Saturday, January 29, 2011

Eyerocks, by Cheri

We all want to leave something behind. 

We desperately want to have mattered.

We want to believe that our lives were not coincidental and that somebody, a few years after we're gone, might be grateful that we passed this way.

Most of us can leave our footprints in the sands of time just by leading good lives and enriching the lives of those who love us. Surely, that's enough. We don't crave fame.

And yet, it would be nice to be remembered for doing one small, unique thing that touches others; to leave something of a legacy, a personal thank you for the life we lived and loved and wanted to share.

Please meet my friend, Cheri Fuller.

Cheri is a passionate 60-ish wife, mother, grandma, friend and artist. The world is full of Cheris, of course, but this one is ours. She's as uniquely gifted and personally delightful as nearly everybody whose name you'll never learn nor remember, except for one difference:

Cheri paints Eyerocks and leaves them scattered about in the spirit of Johnny Appleseed.

If you occasionally wander the rivers, streams and the ocean beaches of Northern California, if you're really lucky, you may stumble upon an original Eyerock by Cheri. They are individually simple and yet magnificently striking works of art found lying about, here and there.

Eyerocks by Cheri are nothing more than a human endorsement of the fragile beauty of nature and a statement, that we humans are also part of Mother Nature's landscape.

We belong here and we matter in the grand scheme of things.

If you find one, turn it over carefully so as not to disrupt its canvas. You'll see this signature.

Take a picture. Take two or three.  You've discovered a treasure that is, as far as I can figure, a unique gift to the world.

But, please put it back where and how you found it.

Wednesday, January 19, 2011

Early morning mental gymnastics

I slept until almost 7 a.m. this morning.

That's two hours later than usual. When I do that my body feels a bit lighter and less achy but it takes awhile for my brain to engage. I feel a little foggy-headed. But I've done this long enough to proceed with my early morning routine on cruise control.

I took the dogs outside and waited for them to finish their morning ablutions. Upon my return, my 8-year-old grandson presented me with my morning mental calisthenics:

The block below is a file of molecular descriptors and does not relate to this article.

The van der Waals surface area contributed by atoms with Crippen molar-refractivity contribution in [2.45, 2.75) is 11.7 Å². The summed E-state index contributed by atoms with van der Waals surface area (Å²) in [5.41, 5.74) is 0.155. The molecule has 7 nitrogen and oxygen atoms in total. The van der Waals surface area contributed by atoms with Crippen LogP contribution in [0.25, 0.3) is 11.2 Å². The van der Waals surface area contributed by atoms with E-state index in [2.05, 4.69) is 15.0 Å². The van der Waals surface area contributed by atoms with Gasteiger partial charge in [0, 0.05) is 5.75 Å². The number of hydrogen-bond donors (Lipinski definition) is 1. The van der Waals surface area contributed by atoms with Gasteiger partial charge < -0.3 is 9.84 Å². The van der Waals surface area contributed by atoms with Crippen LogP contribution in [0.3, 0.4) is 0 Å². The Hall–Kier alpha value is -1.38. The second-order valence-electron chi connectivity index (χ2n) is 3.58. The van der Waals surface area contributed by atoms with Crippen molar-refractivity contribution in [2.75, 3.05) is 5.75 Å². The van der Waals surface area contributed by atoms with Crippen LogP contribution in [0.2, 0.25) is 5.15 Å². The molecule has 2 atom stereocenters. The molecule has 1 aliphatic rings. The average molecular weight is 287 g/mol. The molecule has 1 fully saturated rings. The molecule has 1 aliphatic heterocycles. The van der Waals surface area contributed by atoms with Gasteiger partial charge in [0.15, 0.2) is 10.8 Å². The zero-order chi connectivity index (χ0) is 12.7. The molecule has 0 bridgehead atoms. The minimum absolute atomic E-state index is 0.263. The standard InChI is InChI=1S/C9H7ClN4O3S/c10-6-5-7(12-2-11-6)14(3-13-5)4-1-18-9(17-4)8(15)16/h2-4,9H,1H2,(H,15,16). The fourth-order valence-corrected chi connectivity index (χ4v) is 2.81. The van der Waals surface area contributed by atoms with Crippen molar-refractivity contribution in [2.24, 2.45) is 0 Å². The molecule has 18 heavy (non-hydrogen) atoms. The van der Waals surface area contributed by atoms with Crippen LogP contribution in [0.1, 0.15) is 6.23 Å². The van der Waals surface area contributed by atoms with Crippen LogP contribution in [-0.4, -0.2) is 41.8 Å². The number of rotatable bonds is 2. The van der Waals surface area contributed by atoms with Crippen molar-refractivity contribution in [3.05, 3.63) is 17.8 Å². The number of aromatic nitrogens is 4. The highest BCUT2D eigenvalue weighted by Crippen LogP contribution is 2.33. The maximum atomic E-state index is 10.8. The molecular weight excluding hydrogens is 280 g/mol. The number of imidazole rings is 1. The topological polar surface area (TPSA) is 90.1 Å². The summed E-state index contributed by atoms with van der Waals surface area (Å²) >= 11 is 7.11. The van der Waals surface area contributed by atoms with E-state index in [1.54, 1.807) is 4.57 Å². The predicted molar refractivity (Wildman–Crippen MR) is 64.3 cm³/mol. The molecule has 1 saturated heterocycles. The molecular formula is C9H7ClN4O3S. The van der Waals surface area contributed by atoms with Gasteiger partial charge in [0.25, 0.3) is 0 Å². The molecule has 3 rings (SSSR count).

"Grandpa, do you have a crane?"

My brain does a quick search through my mental file cabinet: "crane"...

"Crane" – noun:

1. any large wading bird of the family Gruidae, characterized by long legs, bill, and neck and an elevated hind toe.
2. a device for lifting and moving heavy weights in suspension.

I know the word, don't understand the question.

"A what?" I ask, blowing out the cobwebs as quickly as I can.

"A crane," he repeats patiently, "You know, to hold up your leg."

I know Isaiah very well and I know that when this conversation ends I will be slapping my face with Oliver Hardy-like consternation.

"I don't know what you mean," I tell him, perfect straight man that I am.

"You know," he explains again patiently, but with a growing sense of exasperation, "A crane to lean on so you don't have to put your weight down on your leg."


"You mean a CANE??" I ask, like the idiot I clearly am.
"YES!" he says, the exasperation arriving. "My leg hurts."

May God forgive me, I pulled rank on him. "Your leg is fine, go get ready for school!"

It never ends.

Copyright © 2011, Dave Williams. All rights reserved.

Tuesday, January 11, 2011

These dogs...

I’m watching our girls as they sleep off their stress.

I picked them up an hour ago from the groomer. They cried when I left them and they cried even louder when I returned.

They were thrilled that I had come back for them.

Home again, I let them out of their carriers and they smothered me with frantic, tail-wagging kisses even though I’m the guy who had left them in cages with a stranger.
Cricket and me.

I really don’t think they even remember that. I can't know for sure, of course.

These girls need Carolann and me for their very existence. We know that, but they don’t. They don’t think about how they would find food or warmth or safety if Carolann and I weren’t around.

They just snuggle between us in bed. 

They lick us their good-night kisses and go straight into a deep stress-free sleep, believing that they are in Heaven. It's enough for them. It's everything.

I think God gives us dogs to tell us how completely, selflessly and unconditionally He loves us.

Copyright © 2011 by David L. Williams all rights reserved
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